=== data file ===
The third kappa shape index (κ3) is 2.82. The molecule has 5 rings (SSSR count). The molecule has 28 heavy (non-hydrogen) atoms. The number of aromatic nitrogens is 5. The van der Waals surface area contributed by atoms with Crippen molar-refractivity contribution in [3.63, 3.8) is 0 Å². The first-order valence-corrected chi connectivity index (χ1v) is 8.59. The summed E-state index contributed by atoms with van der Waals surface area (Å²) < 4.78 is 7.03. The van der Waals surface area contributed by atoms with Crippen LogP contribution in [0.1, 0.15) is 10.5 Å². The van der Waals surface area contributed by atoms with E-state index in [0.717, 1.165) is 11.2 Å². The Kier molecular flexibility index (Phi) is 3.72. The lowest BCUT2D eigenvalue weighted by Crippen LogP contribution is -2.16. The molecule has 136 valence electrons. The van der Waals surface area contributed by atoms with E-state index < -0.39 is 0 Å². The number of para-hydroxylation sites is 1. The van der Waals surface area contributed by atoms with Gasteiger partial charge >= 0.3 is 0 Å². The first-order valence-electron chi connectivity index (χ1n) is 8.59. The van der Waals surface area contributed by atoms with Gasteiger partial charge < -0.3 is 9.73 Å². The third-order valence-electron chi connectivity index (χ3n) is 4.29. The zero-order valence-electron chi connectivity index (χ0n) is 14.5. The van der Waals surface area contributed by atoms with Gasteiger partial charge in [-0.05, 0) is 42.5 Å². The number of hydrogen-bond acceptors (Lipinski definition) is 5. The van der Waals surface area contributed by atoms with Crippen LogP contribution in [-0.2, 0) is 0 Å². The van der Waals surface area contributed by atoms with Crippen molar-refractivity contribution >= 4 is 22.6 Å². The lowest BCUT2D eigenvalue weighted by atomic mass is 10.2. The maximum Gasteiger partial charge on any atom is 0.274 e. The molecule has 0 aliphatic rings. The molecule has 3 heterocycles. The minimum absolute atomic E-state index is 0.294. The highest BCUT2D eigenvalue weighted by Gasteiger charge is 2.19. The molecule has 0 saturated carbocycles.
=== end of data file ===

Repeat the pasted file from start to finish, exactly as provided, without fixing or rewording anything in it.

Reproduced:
The third kappa shape index (κ3) is 2.82. The molecule has 5 rings (SSSR count). The molecule has 28 heavy (non-hydrogen) atoms. The number of aromatic nitrogens is 5. The van der Waals surface area contributed by atoms with Crippen molar-refractivity contribution in [3.63, 3.8) is 0 Å². The first-order valence-corrected chi connectivity index (χ1v) is 8.59. The summed E-state index contributed by atoms with van der Waals surface area (Å²) < 4.78 is 7.03. The van der Waals surface area contributed by atoms with Crippen LogP contribution in [0.1, 0.15) is 10.5 Å². The van der Waals surface area contributed by atoms with E-state index in [0.717, 1.165) is 11.2 Å². The Kier molecular flexibility index (Phi) is 3.72. The lowest BCUT2D eigenvalue weighted by Crippen LogP contribution is -2.16. The molecule has 136 valence electrons. The van der Waals surface area contributed by atoms with E-state index < -0.39 is 0 Å². The number of para-hydroxylation sites is 1. The van der Waals surface area contributed by atoms with Gasteiger partial charge >= 0.3 is 0 Å². The first-order valence-electron chi connectivity index (χ1n) is 8.59. The van der Waals surface area contributed by atoms with Gasteiger partial charge < -0.3 is 9.73 Å². The third-order valence-electron chi connectivity index (χ3n) is 4.29. The zero-order valence-electron chi connectivity index (χ0n) is 14.5. The van der Waals surface area contributed by atoms with Gasteiger partial charge in [-0.05, 0) is 42.5 Å². The number of hydrogen-bond acceptors (Lipinski definition) is 5. The van der Waals surface area contributed by atoms with Crippen LogP contribution in [-0.2, 0) is 0 Å². The van der Waals surface area contributed by atoms with Crippen molar-refractivity contribution >= 4 is 22.6 Å². The lowest BCUT2D eigenvalue weighted by atomic mass is 10.2. The maximum Gasteiger partial charge on any atom is 0.274 e. The molecule has 0 aliphatic rings. The molecule has 3 heterocycles. The minimum absolute atomic E-state index is 0.294. The highest BCUT2D eigenvalue weighted by Gasteiger charge is 2.19. The molecule has 0 saturated carbocycles.